The merger discussions were confirmed last night by C&W, which is worth more than pounds 11bn, after weeks of stock market speculation over the on-off relationship between the rival companies.
The merger would require Government permission and would inevitably result in the disposal of Mercury Communications, C&W's UK subsidiary and the single biggest competitor for BT.
The admission from C&W followed feverish rumours in the City, which were accompanied by surges in the share price of both groups. The company said that the talks were "exploratory" and "may or may not lead to a merger".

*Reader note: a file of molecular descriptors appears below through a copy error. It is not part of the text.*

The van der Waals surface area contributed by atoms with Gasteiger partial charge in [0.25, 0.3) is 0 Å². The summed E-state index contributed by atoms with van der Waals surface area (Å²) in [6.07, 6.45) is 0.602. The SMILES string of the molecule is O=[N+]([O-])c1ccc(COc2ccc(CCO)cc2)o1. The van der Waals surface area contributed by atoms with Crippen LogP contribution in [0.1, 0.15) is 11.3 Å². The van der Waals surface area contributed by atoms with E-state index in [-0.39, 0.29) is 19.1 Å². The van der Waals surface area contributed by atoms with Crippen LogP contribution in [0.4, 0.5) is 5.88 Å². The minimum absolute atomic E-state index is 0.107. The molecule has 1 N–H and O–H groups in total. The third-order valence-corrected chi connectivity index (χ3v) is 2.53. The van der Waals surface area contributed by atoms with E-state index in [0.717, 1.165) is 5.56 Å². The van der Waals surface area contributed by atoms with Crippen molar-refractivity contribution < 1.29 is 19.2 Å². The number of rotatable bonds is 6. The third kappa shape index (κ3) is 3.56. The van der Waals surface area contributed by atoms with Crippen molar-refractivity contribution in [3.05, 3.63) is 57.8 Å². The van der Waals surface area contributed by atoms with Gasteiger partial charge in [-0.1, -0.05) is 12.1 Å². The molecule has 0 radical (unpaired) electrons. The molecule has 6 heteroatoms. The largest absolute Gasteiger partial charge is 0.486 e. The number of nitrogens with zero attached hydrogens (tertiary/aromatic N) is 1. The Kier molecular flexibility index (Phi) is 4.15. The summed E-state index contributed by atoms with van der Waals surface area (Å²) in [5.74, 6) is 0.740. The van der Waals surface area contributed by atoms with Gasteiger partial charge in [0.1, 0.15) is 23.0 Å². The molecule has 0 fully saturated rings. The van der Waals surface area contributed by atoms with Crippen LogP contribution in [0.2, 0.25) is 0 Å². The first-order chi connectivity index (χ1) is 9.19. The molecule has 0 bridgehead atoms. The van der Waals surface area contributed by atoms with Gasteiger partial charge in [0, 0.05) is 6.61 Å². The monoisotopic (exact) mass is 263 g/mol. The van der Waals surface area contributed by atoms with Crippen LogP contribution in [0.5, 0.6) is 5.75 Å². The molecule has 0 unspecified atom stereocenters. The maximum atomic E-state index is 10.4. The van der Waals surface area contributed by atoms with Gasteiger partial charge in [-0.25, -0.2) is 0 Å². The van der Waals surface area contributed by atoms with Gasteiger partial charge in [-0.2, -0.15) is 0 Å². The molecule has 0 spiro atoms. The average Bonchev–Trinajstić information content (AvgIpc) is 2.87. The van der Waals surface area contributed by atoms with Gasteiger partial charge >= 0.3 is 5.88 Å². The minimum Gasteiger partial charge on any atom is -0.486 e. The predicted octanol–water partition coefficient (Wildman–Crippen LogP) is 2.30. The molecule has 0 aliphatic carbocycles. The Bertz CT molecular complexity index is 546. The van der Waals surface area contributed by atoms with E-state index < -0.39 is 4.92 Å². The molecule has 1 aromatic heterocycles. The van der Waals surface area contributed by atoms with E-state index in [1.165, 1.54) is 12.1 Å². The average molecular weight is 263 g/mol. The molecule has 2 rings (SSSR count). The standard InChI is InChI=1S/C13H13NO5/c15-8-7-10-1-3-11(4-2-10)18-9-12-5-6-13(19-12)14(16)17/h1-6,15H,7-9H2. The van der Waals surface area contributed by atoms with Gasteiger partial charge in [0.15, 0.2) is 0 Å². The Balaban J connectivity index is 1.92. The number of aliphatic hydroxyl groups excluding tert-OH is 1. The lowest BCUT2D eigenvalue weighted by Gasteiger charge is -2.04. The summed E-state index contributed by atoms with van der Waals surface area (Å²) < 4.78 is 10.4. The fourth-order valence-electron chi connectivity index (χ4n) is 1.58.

BT confirmed last night that talks between the two companies' advisers had taken place.
Sir Iain Vallance, BT's chairman, is believed to be have held talks since the end of last year with Brian Smith, C&W's chairman, and Rod Olsen, acting chief executive. His approach followed Cable & Wireless' descent into chaos after a bitter boardroom struggle.
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